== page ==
Manuscripts/Mixed Material Interview with William A. Crawford
CRAWFORD: On the raising? No, we didn't get into the questions of specific negotiations and so on. What we were really focusing on at that time was how we were going to get into the same boat with our European friends in pushing things along. What actually resulted was that we wound up with an agreement dealing largely with economic matters. It was really America's first major response in this field to an Eastern European nation since '56-'57, when we'd put Poland under special general license arrangements which enabled them to purchase more or less what they pleased without having to go for a particular license each time. We did the same thing for the Romanians, and also okayed some specific licenses on more sensitive installations—such as the rubber plants—that they were especially interested in. All this, in a sense, was sort of a tardy reward on our part for the many actions which they had been taking in asserting their independence of the Russians. So though they may have got more out of it than we, they had contributed more initially. But we did wind up with a few important benefits we had sought: agreements to negotiate a new consular convention and to expedite the reunion of separated families; and certain promises to facilitate the operation of our embassy through the acquisition of a new embassy building and residence if we wanted one, and the establishment of a U.S. trade office in downtown Bucharest. There were a few other things of that kind, but that's all in the public domain.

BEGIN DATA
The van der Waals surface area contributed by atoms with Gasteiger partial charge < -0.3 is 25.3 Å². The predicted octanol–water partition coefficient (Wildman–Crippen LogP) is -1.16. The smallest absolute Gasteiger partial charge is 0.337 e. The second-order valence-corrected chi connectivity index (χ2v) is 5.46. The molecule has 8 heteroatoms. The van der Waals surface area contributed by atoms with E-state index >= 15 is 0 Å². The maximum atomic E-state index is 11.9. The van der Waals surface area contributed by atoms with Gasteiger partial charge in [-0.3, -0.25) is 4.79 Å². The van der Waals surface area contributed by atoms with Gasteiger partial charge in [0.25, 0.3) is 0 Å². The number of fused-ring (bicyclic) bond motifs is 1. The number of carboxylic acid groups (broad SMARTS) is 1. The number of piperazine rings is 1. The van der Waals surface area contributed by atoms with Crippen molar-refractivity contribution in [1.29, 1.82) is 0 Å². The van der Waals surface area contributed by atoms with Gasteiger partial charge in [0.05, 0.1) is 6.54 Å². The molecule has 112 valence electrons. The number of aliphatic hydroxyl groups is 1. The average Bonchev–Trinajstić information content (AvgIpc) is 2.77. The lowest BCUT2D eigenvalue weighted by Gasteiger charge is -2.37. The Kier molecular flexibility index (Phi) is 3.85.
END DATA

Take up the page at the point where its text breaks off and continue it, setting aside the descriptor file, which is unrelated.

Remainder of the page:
Q: Yes. Let me ask you this as sort of a closing question, I guess: How would you compare your experiences under the three administrations, Eisenhower [Dwight D. Eisenhower], Kennedy and Johnson [Lyndon B. Johnson]? What stands out in your mind for each one?
CRAWFORD: Of a personal nature or...
Q: Personal or general policy, what have you, whatever occurs to you.
CRAWFORD: Well, I suppose under Eisenhower it was the strong role played by Secretary Dulles [John Foster Dulles] and the latter's very proprietary way of handling his own foreign affairs, so to speak, and the feeling, at least down the line, that you didn't have very much contact with the top echelons, nor was your advice greatly solicited. However, the Department worked along in its regular fashion, and of course, I was more junior then.
Q: I'm curious, and it's off my subject, but was there a difficult period of adjustment then when Dulles died and Herter [Christian A. Herter] took over?